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So Tell Me, Why Can't A Sex Worker Be A Lawyer?

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The public's never-ending fascination with sex workers says a lot about society's unease with sex and sexuality. People seem uncomfortable with the idea of a woman choosing to commodify her own sexuality — something traditionally meant to benefit the men around her — and profit off the male demand for casual sex without shame.

They'll define us by our helplessness or our supposed lack of morals and symbols of our apparent decadence — like our choice of designer heels, for instance. They want to put us in our place to make us more easily digestible. But the Madonna-whore complex is so passé.

Read: Nadia shares her story in Why Outing A Sex Worker Can Have Devastating Consequences.

I suppose that's why the narrative of an escort looking to get called to the bar and practice in one of the most conservative professions out there (law) is a subject of curiosity to these people — and to the two major newspapers who publicly outed me as a sex worker late last year.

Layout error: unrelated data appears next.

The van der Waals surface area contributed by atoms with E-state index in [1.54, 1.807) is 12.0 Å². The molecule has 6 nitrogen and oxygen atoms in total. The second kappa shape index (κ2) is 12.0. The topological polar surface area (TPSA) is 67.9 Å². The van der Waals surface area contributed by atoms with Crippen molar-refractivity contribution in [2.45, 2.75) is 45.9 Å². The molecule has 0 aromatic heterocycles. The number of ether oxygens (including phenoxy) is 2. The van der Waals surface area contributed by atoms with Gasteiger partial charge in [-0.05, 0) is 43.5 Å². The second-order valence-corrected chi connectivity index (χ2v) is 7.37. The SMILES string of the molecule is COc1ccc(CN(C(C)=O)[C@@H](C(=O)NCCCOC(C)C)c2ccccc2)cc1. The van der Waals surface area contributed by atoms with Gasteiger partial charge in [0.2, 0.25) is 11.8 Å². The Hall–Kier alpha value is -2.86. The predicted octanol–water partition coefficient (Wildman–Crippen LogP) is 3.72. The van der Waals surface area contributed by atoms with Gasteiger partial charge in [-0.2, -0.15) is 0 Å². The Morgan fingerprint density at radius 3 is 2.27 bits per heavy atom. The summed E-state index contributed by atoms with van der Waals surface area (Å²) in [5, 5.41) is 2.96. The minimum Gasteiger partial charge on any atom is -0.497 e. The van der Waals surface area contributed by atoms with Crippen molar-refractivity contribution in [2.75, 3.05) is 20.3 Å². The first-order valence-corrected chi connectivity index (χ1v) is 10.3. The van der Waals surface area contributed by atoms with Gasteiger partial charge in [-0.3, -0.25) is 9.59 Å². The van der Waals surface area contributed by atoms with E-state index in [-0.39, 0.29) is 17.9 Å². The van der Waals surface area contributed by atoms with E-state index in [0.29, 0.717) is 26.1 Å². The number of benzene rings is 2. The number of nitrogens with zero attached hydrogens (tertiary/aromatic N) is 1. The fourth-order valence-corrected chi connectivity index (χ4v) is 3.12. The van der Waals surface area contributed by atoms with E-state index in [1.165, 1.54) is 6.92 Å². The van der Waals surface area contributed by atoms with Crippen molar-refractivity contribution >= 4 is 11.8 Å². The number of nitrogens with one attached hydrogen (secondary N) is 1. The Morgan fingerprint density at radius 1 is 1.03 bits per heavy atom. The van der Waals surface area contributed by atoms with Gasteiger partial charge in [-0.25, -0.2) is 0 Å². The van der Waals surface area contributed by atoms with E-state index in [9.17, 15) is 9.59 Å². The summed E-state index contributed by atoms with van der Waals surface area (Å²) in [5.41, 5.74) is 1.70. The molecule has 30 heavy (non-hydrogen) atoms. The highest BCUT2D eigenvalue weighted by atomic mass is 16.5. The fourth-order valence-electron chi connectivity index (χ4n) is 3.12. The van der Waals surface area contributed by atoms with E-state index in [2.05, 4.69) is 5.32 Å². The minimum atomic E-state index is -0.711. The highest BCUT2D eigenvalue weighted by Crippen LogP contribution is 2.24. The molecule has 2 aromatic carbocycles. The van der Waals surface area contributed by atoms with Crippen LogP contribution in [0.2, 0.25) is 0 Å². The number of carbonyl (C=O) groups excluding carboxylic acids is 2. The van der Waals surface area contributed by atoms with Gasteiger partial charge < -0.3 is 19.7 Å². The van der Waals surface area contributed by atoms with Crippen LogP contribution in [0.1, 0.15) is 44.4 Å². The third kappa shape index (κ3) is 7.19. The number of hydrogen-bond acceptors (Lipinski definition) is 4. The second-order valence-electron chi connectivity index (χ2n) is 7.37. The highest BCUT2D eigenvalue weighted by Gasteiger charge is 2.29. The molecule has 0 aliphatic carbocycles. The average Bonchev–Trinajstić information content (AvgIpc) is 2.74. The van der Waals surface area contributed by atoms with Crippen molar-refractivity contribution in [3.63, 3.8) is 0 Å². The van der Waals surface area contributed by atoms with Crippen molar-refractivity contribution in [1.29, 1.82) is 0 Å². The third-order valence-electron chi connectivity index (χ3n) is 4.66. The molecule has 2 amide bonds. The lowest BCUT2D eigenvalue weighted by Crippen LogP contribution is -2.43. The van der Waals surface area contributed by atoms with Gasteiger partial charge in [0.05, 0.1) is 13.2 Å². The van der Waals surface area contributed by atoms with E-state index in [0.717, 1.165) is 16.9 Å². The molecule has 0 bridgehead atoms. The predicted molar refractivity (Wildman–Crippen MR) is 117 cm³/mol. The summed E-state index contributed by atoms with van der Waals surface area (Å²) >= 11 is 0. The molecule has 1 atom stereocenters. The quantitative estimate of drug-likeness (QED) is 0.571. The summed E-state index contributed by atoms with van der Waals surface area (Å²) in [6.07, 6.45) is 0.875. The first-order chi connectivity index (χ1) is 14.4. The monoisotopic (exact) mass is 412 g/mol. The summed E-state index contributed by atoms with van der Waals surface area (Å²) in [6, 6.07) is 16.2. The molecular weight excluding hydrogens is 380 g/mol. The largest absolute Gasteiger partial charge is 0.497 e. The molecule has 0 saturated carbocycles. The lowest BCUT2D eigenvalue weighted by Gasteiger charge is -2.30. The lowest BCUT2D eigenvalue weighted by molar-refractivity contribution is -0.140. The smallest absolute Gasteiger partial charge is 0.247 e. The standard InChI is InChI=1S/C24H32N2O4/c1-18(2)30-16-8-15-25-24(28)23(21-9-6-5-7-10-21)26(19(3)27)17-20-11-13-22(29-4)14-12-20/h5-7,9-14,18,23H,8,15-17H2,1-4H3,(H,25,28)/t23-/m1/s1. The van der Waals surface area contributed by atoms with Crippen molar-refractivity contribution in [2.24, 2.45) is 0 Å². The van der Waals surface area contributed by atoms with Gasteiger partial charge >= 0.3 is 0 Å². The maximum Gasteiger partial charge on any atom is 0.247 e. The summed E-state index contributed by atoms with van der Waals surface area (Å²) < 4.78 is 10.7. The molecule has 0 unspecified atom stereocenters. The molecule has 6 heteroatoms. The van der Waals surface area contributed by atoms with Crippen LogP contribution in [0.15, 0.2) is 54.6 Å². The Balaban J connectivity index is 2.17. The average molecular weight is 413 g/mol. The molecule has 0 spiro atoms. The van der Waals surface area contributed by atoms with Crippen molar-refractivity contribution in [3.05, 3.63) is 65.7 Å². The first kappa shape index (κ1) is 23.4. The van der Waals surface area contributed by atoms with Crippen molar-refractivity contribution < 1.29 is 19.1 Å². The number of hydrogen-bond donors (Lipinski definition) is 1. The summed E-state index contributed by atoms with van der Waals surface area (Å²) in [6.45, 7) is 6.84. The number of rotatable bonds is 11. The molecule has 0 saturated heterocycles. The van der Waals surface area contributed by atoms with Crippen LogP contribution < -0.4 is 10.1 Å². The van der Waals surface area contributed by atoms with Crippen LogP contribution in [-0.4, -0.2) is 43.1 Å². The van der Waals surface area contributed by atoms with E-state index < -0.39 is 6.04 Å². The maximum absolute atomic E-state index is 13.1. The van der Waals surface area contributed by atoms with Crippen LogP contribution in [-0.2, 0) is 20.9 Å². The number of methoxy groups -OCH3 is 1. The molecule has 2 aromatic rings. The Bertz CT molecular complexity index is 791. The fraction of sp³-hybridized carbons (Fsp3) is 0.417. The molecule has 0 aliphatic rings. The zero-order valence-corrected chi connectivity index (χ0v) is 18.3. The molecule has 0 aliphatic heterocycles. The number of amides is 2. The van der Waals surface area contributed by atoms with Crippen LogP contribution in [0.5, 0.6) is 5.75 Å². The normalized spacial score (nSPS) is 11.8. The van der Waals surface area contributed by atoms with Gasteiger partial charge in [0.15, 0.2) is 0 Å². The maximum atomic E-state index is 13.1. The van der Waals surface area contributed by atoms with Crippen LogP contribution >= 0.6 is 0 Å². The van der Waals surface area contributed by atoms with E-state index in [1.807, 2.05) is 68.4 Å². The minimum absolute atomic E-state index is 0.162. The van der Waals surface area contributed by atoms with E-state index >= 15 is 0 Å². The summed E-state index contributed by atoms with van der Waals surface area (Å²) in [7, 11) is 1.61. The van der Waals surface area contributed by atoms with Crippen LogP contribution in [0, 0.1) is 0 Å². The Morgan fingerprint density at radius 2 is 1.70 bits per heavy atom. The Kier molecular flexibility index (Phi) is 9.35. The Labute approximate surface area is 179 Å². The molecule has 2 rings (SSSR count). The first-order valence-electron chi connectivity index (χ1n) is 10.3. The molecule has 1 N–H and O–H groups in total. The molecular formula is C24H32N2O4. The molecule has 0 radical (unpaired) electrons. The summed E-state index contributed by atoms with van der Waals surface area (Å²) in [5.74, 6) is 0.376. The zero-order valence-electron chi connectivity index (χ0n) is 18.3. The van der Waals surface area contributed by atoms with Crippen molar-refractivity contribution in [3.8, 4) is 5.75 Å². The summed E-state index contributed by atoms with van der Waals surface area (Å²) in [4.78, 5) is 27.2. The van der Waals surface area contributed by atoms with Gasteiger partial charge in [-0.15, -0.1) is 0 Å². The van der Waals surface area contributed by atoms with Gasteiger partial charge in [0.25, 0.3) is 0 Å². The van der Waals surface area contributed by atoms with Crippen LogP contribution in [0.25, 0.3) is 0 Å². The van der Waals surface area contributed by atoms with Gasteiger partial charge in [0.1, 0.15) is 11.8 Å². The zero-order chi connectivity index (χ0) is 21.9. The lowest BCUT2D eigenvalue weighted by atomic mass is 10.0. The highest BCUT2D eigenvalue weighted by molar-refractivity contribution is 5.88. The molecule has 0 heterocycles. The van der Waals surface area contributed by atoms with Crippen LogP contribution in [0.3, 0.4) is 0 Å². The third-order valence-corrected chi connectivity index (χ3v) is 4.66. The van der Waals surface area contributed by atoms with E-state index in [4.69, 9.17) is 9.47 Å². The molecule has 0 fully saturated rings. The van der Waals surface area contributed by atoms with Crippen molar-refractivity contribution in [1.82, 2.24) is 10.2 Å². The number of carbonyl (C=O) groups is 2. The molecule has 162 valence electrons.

That the legal world is uncomfortable with sex is nothing new. The profession enjoys giving lip service to high principles like decorum and gentleman's codes, but it has always fumbled when it comes to handling the messy reality that lawyers are just like everyone else: they have sex.

WATCH: How sex work works in Canada. Blog continues below.

I remember how the legal community responded to former Manitoba Associate Chief Justice Lori Douglas when her nudes were leaked. If this is how the old elites in the legal community and the media treat someone who's essentially a victim (of an act which is now a criminal offence), what are they going to think about someone who has willingly posted her own nudes? Someone like me, who is uncompromising when it comes to my right to own — and even profit — from my own sexual narrative?

The social milieu may be a little bit different now than it was in 2012, but the law profession remains full of........

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